I’m curious, what’s the rule at your company for time/hours/being late etc.
At my company it works like this…
Everyone is salaried. That means their yearly income is decided. No overtime pay. No matter how much overtime you work you don’t get paid any. That’s normal. Same in America. Same in probably other countries too.
In the states, it’s illegal to dock salaried employees for missed hours(*). If you did it would effectively turn you into worse than an hourly employee because you can only get docked.
Work 8 hours, get 8 hours pay
Work 9 hours, get 8 hours pay
Work 7 hours, get 7 hours pay
Odakyu, a train company here in Tokyo started a new service today. You register with them and then whenever you exit a train station run by them they will send you ads by e-mail to your cell phone for specials / sales / deals etc happening in and around that station.
Is this something I really want? To be annoyed with ads everytime I leave a train station?
Yes, there is something for everybody in Japan. The other day in the bookstore I stumbled upon Man Bonsai.
If you gotta be cute but you’re sick of it what do you turn to? How about “Gloomy the Naughty Adult Bear” A new cute Japanese character that beats up people to a bloody plup.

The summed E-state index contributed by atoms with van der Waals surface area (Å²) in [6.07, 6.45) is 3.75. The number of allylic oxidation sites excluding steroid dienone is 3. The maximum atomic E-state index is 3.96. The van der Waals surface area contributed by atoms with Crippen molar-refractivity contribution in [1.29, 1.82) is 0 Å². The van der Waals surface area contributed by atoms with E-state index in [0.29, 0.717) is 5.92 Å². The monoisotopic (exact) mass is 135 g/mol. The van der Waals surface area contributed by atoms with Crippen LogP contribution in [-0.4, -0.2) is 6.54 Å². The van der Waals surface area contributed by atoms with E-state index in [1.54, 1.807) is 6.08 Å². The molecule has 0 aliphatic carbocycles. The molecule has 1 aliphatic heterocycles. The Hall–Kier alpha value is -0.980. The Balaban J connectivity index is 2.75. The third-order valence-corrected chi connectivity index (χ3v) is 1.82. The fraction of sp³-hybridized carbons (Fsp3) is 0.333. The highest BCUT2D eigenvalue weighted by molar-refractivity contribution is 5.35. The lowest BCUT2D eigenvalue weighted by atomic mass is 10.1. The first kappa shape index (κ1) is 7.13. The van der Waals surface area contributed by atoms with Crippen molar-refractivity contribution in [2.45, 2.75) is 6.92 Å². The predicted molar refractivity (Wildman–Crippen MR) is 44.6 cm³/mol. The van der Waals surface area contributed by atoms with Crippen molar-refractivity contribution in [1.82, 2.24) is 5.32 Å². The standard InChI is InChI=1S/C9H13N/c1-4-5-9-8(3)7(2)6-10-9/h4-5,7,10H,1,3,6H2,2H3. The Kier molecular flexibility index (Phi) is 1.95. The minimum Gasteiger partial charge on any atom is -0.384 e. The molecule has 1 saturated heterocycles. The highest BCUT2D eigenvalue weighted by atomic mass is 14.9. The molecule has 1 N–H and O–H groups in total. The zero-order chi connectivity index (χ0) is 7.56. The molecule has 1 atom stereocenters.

It’s Chinese New Year and my friend is home visiting his family. From abroad he sends me this!. View at your own risk! If this does it for you I do NOT want to hear about it :-p
This article, “Embrace file-sharing, or die“, is being linked to all over the net. The authors’s main point seems to be that file sharing promotes sales so media companies should embrace it.
Other points they bring up is that consumers will choose the most convenient method. They also claim the media industries are not forward thinking.
It seems to me the authors are the non-forward thinking party here. My friends download music, movies and games from KaZaA all the time. They have collections of hundreds of movies they have burnt to CD or DVD in their collections. Are they likely to buy or rent the tape of those movies?
Over priced no fun theme restaurant
Bookstores in Japan rule because you can find the stranged books. Take for example this one. It’s a book about how to make various desserts for your dog! Follow the links to see some examples.
Counting in Japanese is much harder than counting in English. First of all there are 2 counting system. Most of you have probably heard
etc… but there is another,
The second counting method is a prefix which is why I put the tsu in parenthesis. It also only goes to 10. After that you switch back to the 1st but it is used quite often. Then to make it more compliated there are exceptions
First of all, in the first counting system, 4 can be yon or shi and 7 can be nana or shichi. I depends on what you are using them for.
I think I’ve metioned the differences between western emoticons \:-) and Japanese emoticons <^_^> but here are a few interesting ones.